Worldly Conditions Sutta

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The Worldly Conditions Sutta is a sutta of the Anguttara Nikaya of the Pali Canon, in which the Buddha presents the eight worldly concerns.

The eight worldly concerns are:

  • gain and loss
  • fame and disgrace
  • praise and blame
  • pleasure and pain

Text

There are two versions of this sutta in the Anguttara Nikaya:

  • Paṭhamalokadhamma Sutta, AN 8.5 (short version)
  • Dutiyalokadhamma Sutta, AN 8.6 (long version)

SuttaCentral identifies a parallel text in the Mahāsaṅghika Vinaya.[1]

Translation from SuttaCentral

Translation of long version (AN 8.6) from SuttaCentral:

This translation of the text Worldly Conditions; AN 8.6 is published by SuttaCentral under license CC0 1.0. Translation by Bhikkhu Sujato. SuttaCentral icon square 170px.png

Worldly Conditions (AN 8.6)

“Mendicants, the eight worldly conditions revolve around the world, and the world revolves around the eight worldly conditions. What eight? Gain and loss, fame and disgrace, praise and blame, pleasure and pain. These eight worldly conditions revolve around the world, and the world revolves around these eight worldly conditions.

An uneducated ordinary person encounters gain and loss, fame and disgrace, praise and blame, and pleasure and pain. And so does an educated noble disciple. What, then, is the difference between an ordinary uneducated person and an educated noble disciple?”

“Our teachings are rooted in the Buddha. He is our guide and our refuge. Sir, may the Buddha himself please clarify the meaning of this. The mendicants will listen and remember it.”

“Well then, mendicants, listen and pay close attention, I will speak.”

“Yes, sir,” they replied. The Buddha said this:

“Mendicants, an uneducated ordinary person encounters gain. They don’t reflect: ‘I’ve encountered this gain. It’s impermanent, suffering, and perishable.’ They don’t truly understand it. They encounter loss … fame … disgrace … praise … blame … pleasure … pain. They don’t reflect: ‘I’ve encountered this pain. It’s impermanent, suffering, and perishable.’ They don’t truly understand it.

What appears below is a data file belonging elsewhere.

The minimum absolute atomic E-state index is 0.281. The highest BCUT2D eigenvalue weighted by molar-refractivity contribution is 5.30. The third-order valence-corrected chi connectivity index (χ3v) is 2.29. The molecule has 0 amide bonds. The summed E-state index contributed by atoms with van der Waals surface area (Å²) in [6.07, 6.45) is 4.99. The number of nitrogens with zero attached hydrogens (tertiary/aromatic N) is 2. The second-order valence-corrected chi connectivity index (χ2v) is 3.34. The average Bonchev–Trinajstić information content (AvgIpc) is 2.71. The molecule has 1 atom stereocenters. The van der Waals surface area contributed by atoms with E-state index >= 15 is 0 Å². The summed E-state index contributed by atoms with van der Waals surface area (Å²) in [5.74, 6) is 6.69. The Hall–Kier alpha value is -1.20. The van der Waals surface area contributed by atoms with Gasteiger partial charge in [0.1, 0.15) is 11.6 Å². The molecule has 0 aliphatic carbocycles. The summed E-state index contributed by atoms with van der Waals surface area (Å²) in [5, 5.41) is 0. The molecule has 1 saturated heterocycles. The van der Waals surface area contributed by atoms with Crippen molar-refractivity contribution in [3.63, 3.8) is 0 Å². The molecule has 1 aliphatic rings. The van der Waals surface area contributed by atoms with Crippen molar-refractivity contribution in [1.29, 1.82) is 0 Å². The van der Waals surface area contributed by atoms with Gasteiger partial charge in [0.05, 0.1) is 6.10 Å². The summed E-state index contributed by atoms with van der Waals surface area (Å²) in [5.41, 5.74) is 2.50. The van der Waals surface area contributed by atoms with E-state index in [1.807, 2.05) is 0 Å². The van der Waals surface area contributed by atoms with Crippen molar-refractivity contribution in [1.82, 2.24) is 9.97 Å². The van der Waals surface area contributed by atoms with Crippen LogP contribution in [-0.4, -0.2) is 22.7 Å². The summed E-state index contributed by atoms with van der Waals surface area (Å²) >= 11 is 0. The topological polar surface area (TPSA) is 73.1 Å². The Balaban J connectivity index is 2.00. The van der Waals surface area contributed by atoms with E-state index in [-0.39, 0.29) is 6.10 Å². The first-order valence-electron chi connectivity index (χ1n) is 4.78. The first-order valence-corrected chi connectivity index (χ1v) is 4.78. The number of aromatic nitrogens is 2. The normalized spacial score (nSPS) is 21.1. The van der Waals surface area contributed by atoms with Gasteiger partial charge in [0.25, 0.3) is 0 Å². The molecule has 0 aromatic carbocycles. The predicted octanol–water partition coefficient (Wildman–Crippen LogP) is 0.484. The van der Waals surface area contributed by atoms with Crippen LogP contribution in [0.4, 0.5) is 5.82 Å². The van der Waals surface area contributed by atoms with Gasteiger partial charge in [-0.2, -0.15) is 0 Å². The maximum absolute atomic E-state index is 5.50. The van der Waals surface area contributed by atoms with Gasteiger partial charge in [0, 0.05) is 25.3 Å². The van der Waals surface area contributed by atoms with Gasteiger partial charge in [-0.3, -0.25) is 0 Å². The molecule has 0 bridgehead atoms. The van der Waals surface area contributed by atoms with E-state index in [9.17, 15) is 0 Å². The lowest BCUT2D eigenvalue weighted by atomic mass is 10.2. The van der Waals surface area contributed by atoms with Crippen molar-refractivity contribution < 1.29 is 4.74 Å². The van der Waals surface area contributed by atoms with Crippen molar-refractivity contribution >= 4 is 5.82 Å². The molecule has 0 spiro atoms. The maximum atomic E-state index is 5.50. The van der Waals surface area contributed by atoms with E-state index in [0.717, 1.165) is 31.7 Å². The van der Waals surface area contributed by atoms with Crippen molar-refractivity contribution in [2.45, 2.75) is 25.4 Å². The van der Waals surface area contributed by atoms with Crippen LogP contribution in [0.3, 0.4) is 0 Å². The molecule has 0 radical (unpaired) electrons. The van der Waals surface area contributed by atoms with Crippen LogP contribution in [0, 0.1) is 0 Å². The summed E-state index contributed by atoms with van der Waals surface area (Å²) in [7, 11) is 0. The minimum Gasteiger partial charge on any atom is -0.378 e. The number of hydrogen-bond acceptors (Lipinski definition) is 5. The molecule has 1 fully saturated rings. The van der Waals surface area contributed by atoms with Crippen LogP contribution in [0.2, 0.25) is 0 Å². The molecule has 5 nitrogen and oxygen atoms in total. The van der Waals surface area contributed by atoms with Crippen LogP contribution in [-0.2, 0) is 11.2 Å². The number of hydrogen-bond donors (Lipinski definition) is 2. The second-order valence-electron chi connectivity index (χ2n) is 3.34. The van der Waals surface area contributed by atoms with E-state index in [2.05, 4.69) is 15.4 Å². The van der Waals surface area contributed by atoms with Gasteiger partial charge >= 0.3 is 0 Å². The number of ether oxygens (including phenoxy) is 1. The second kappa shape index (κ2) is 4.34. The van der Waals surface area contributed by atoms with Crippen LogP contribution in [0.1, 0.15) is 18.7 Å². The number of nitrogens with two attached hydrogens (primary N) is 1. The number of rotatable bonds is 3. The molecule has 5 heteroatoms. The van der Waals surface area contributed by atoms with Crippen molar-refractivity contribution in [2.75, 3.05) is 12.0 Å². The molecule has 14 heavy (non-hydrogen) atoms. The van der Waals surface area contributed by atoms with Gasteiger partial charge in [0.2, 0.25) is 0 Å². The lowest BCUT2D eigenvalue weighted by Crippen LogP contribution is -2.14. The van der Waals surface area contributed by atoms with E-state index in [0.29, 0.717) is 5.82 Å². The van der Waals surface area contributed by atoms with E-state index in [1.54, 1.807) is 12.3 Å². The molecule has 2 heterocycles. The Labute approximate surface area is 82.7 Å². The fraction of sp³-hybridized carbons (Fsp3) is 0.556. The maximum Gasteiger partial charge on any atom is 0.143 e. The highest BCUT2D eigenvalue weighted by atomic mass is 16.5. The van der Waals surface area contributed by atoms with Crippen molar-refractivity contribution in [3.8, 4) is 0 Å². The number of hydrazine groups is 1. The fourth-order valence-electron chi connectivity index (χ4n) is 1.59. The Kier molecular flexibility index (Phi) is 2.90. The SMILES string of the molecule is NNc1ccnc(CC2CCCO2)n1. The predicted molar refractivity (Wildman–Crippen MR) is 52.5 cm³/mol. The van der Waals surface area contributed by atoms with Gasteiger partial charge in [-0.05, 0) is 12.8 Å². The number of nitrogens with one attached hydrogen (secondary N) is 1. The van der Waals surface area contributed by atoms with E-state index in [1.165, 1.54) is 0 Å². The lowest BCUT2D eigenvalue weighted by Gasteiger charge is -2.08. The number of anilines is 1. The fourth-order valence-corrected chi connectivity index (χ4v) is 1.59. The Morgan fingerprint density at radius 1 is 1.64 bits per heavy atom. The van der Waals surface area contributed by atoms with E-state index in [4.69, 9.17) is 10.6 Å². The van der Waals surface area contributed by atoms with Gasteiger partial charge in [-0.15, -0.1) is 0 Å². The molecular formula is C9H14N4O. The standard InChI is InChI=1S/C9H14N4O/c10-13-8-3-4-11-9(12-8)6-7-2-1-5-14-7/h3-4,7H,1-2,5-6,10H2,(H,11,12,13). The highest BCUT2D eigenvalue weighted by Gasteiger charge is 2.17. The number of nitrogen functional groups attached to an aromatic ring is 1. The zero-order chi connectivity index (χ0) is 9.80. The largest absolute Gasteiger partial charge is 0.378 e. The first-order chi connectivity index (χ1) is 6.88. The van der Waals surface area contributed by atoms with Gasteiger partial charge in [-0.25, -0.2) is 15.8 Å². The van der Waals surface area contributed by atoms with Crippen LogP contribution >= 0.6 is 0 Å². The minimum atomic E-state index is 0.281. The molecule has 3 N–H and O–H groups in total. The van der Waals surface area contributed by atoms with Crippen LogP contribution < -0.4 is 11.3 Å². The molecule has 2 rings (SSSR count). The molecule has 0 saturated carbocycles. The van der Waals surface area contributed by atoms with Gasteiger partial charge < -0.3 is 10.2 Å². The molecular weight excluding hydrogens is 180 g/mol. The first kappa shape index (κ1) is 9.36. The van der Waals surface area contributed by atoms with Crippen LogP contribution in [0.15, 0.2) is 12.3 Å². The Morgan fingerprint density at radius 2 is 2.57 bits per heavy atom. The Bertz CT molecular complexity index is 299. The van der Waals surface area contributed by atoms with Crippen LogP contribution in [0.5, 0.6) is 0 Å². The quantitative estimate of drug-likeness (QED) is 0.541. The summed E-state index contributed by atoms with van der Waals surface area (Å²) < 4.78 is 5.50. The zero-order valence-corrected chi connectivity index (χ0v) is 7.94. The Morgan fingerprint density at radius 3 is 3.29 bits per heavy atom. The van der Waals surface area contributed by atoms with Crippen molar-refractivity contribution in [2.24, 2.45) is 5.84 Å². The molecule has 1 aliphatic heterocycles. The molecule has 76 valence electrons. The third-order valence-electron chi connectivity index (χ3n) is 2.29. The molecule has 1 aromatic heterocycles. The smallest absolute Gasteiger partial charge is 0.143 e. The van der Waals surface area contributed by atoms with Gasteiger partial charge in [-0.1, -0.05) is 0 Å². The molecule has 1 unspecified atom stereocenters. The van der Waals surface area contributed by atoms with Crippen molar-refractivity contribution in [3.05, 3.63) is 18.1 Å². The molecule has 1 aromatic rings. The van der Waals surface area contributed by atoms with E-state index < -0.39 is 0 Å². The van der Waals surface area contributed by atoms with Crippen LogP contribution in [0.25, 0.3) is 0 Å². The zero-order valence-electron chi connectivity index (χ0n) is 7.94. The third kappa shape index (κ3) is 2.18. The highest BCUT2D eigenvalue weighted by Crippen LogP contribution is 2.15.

So gain and loss, fame and disgrace, praise and blame, and pleasure and pain occupy their mind. They favor gain and oppose loss. They favor fame and oppose disgrace. They favor praise and oppose blame. They favor pleasure and oppose pain. Being so full of favoring and opposing, they’re not freed from rebirth, old age, and death, from sorrow, lamentation, pain, sadness, and distress. They’re not freed from suffering, I say.

An educated noble disciple encounters gain. They reflect: ‘I’ve encountered this gain. It’s impermanent, suffering, and perishable.’ They truly understand it. They encounter loss … fame … disgrace … praise … blame … pleasure … pain. They reflect: ‘I’ve encountered this pain. It’s impermanent, suffering, and perishable.’ They truly understand it.

So gain and loss, fame and disgrace, praise and blame, and pleasure and pain don’t occupy their mind. They don’t favor gain or oppose loss. They don’t favor fame or oppose disgrace. They don’t favor praise or oppose blame. They don’t favor pleasure or oppose pain. Having given up favoring and opposing, they’re freed from rebirth, old age, and death, from sorrow, lamentation, pain, sadness, and distress. They’re freed from suffering, I say. This is the difference between an educated noble disciple and an uneducated ordinary person.

Gain and loss, fame and disgrace,
praise and blame, and pleasure and pain.
These qualities among people are impermanent,
transient, and perishable.


A clever and mindful person knows these things,
seeing that they’re perishable.
Desirable things don’t disturb their mind,
nor are they repelled by the undesirable.


Both favoring and opposing
are cleared and ended, they are no more.
Knowing the stainless, sorrowless state,
they understand rightly, going beyond rebirth.”
— translated by Bhikkhu Sujato, SuttaCentral

Other translations

References